PERRY, Iowa -- Ron Paul is still catching heat for the newsletters published under his name in the 1980s and '90s, which had harsh words for wide swaths of the American people. Paul's campaign has sent its damage control operations into overdrive, even sitting the candidate down with the Israeli newspaper Ha'aretz to assure its readers that he is no anti-Semite.
Many of Paul's supporters here, though, don't read Ha'aretz. They say they're unconcerned with reports on the newsletters and, in some cases, haven't even heard of them.
"I don't want to burst your bubble, but I have better things to do than sit at home and Google what news reporters are saying," Kent Sorenson, the former Iowa co-chairman for Rep. Michele Bachmann (R-Minn.) who endorsed Rep. Paul (R-Texas) on Wednesday evening, told The Huffington Post. Sorenson said he was not aware of the controversy.
The Paul newsletters, produced during his years out of Congress, became part of the 2012 news cycle earlier this month, when a Weekly Standard article pointed to some of the racially charged and anti-gay statements published under Paul's name.
The Texas congressman has said he did not write those parts of the newsletter and does not agree with the statements made.
He told Iowa radio host Jan Mickelson in a Thursday interview that the newsletters had "a total of about 8 or 10 sentences" of "bad stuff."
"I had some responsibility for [the content] because the name went out on my letter but I was not an editor, I'm like a publisher," Paul said on Mickelson's radio show. "And if you think about publishers of newsletters, every once in awhile they get some pretty junky stuff in their newspapers and they have to say this is not the sentiment and position of that newspaper and this is certainly the case."
Yet a number of Paul supporters in Iowa said they either were unaware of the controversy or that they did not care about it, arguing that the candidate's views on race and rights are clear.
Josh Bacon, 20, a college student from Boone, Iowa, said in Perry that he has not read about the newsletters at all, but added that he is on vacation and follows the news more closely when he is back at school. Judy Church, 59, a Paul supporter from Blakesburg, Iowa, said at a Wednesday event in Newton, Iowa, that she has not read about the newsletters either.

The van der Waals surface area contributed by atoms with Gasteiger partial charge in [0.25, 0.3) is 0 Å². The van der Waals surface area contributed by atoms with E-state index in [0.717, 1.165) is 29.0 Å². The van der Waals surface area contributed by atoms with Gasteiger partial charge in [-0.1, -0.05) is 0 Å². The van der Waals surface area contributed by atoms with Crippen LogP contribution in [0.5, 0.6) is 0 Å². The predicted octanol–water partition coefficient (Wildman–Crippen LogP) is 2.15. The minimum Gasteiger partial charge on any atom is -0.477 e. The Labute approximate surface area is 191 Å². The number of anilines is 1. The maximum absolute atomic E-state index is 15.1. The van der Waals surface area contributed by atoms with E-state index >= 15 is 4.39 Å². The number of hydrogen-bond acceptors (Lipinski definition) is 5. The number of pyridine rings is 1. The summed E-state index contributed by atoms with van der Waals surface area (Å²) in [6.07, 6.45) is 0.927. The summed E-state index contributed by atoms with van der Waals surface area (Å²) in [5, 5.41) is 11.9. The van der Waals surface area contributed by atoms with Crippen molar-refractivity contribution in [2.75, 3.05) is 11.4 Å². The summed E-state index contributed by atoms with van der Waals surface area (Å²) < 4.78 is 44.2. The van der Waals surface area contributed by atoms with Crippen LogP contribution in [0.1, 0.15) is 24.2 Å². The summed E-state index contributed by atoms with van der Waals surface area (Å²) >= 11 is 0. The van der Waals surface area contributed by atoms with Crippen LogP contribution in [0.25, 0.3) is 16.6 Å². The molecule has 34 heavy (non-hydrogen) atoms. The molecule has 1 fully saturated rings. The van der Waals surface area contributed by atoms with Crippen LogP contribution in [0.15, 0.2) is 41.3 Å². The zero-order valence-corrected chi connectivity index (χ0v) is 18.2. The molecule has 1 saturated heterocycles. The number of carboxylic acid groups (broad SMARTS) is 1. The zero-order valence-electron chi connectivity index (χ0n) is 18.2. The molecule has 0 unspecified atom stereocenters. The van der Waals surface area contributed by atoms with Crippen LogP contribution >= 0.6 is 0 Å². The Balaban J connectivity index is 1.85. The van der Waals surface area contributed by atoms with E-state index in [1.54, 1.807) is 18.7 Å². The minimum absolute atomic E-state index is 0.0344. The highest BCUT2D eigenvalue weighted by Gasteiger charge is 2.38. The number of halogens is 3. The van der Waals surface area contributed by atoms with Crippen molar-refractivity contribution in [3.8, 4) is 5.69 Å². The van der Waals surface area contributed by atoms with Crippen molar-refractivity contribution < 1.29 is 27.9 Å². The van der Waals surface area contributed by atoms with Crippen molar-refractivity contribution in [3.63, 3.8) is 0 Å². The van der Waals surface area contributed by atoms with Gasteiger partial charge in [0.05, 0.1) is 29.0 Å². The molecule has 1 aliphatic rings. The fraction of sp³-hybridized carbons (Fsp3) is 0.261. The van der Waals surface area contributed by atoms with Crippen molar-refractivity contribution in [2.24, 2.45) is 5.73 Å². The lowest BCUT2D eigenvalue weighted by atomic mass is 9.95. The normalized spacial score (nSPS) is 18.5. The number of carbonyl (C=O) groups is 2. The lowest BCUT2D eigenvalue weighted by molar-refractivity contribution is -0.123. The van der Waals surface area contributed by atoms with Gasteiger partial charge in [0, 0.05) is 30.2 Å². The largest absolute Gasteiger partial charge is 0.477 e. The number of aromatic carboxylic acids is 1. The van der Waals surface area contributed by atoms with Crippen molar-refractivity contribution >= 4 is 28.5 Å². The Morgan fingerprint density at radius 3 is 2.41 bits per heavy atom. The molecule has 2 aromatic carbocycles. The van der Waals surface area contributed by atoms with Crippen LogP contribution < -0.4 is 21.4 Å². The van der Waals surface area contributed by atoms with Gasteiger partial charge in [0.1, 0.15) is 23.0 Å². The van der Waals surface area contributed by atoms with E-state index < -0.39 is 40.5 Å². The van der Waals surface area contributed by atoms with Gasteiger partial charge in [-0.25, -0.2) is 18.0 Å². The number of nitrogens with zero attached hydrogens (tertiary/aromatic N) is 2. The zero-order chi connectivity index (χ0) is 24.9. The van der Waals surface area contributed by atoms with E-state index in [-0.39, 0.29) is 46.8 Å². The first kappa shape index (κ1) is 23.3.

Other supporters said they had read about the newsletters but think Paul is handling it in the best way possible. Deanna Seiler, 48, said at the Wednesday event in Newton that she respects they way Paul is responding to questions about the newsletters. Seiler is a registered Democrat but plans to vote for Paul next week.
"I like that he has answered plainly and simply, 'No, I had no idea about that,'" she said. "I know the media can be kind of tough on him, but he's not carrying that around, he doesn't get upset about it. He just simply says, 'I had no idea about it," and that's it."
Paul supporter Troy Anderson, 40, who works in Afghanistan but is visiting his parents in Des Moines for the holidays, said he is aware of the newsletters and has read the recent criticisms.
"I think at the time Ron Paul had 12 or 13 newsletters -- obviously he couldn't write all of that, so he's going to have to have reporters that do that for him," he said after a Paul event in Perry, adding that the candidate has handled the ensuing controversy properly.
Another Paul supporter, 24-year-old Jesse Akers, also said he has been reading about the newsletters but does not think the reports will sway fellow Paul backers.
The writers of the newsletter "are people on the fringe of the fringe of his supporters," he said, adding that the issue has been "overblown by the media."
"I think ultimately it hasn't made anybody leave the Ron Paul camp that wasn't already there," said Akers, who lives in Woodward, Iowa.
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